Any members not on that list whom you’d like to meet?
I work within the financial industry. The first one that comes to my mind, on a personal level, from Connecticut, is [Sen.] Chris Dodd [D]. [House Speaker Nancy] Pelosi [D-Calif.], of course. [Senate Majority Leader Harry] Reid [D-Nev]. And right now we don’t have a meeting with Tom Harkin himself. Sen. Harkin’s been with Iowa and been a senator from Iowa for years, and I’ve known his name for years, so it would be a privilege to sit down with him.
[Sens.] Arlen Specter [D-Pa.], Dick Durbin [D-Ill.] as well. Of course the big guy, President Obama, but I doubt that’s probably going to occur. I actually did some campaigning here in Iowa for Obama, with Ashton and Demi [Moore, Ashton Kutcher’s wife]. We went to some local colleges here.
What did you do to prepare for your trip to Capitol Hill?
When I became involved with the organization, I wanted to make sure I had my facts straight. I did research on their organization as well as additional research on cerebral palsy. And I’m glad that I did. Even though I’ve had cerebral palsy for 32 years and had to deal with it, I’ve never understood the effects of it or the lack of support in the legislative forum. And that’s what’s driving me to Washington.
Have you ever considered a career in politics?
I graduated here in Iowa with a major in business management and marketing and a minor in finance from Mount Mercy University. I’ve always told myself, as I became older and got more involved and my obsession of politics took hold, I always told myself that if I went back to school, I would pursue the opportunity to study political science.
If the opportunity arose [to run for office], I would definitely look into it. This is my first step in going to Washington and in entering the political arena, so it’s somewhat exciting right now.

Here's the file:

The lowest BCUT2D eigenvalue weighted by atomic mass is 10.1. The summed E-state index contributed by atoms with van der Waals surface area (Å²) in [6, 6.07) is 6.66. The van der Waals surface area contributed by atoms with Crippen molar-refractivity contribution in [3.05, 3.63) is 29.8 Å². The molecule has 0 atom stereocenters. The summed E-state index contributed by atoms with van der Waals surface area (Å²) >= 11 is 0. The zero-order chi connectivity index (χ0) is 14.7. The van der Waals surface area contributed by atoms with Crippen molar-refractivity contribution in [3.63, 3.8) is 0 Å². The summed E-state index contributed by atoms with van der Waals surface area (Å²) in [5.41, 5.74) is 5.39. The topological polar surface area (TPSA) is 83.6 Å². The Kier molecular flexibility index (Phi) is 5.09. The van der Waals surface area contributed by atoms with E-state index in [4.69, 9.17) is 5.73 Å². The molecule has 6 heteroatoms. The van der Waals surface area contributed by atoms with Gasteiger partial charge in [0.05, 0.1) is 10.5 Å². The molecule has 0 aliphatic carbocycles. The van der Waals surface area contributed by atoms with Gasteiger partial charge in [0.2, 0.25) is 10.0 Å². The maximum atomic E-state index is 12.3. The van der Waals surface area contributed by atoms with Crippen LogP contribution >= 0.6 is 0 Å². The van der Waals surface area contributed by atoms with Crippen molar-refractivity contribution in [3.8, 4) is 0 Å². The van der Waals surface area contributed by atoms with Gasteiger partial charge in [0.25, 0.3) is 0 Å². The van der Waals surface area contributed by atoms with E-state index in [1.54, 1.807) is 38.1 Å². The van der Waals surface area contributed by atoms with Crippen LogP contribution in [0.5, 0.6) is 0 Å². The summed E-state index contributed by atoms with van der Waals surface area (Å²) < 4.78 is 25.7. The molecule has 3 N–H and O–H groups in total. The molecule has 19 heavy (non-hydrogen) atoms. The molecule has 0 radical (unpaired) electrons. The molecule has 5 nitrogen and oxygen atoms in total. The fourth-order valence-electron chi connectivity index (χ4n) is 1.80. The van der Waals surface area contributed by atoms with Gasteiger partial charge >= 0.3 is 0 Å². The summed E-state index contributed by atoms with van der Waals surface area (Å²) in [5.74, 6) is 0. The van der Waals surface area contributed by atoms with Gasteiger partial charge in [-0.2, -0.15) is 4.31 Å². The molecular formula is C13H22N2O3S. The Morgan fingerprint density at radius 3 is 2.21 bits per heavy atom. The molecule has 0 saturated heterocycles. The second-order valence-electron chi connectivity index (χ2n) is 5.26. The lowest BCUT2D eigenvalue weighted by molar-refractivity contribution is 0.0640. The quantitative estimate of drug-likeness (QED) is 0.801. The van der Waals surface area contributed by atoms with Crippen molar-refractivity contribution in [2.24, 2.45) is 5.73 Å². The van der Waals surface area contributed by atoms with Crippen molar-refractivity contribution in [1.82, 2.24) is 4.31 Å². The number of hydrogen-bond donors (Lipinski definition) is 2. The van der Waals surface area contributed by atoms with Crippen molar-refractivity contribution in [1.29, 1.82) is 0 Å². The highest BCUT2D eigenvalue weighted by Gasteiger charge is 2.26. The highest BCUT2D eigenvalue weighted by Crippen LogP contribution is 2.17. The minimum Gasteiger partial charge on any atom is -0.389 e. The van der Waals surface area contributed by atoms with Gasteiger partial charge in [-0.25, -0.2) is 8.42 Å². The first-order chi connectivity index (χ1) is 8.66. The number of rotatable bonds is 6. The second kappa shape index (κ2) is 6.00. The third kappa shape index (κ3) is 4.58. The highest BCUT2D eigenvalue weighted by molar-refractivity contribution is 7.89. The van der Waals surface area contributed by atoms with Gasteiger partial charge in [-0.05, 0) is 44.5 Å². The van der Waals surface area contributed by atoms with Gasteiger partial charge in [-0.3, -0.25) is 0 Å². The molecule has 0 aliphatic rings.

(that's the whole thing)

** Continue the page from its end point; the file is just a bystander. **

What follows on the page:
We know your brother, but we don’t know much about you. Tell us a little bit about yourself.
I work for one of the leading pension providers, Transamerica Retirement Services. I’m actually in a transition role right now — I’m a part of the internal sales division, but currently transferring to a management position. We sell 401(k) plans to small and mid-size markets.
I live in Cedar Rapids [Iowa], born and raised, I went to Mount Mercy University here. It’s a nice, humble place to live, and good to raise a family. I have a six-year-old son whom I raise. I enjoy all the activities that a parent would.
I like to golf. I like to travel. Of course, it’s Iowa football season, so I’m rooting for the Hawkeyes.
What was it like seeing your twin brother rise to international stardom?
It was great. I’m so proud of him and his efforts and I think they really send a powerful message … to anyone who has a dream. You look at a kid through high school and through college — all he wanted to do was act. That was his dream. And one way or another, whether luck took hold or not, he found his way. He never gave up. He shot for his dreams. And that’s what makes me proud of him.
Any other plans to continue speaking about cerebral palsy?
Yes, definitely. I hope to continue my efforts on the Hill. I hope to be back next year and the following year until we see some changes in funding and make a difference.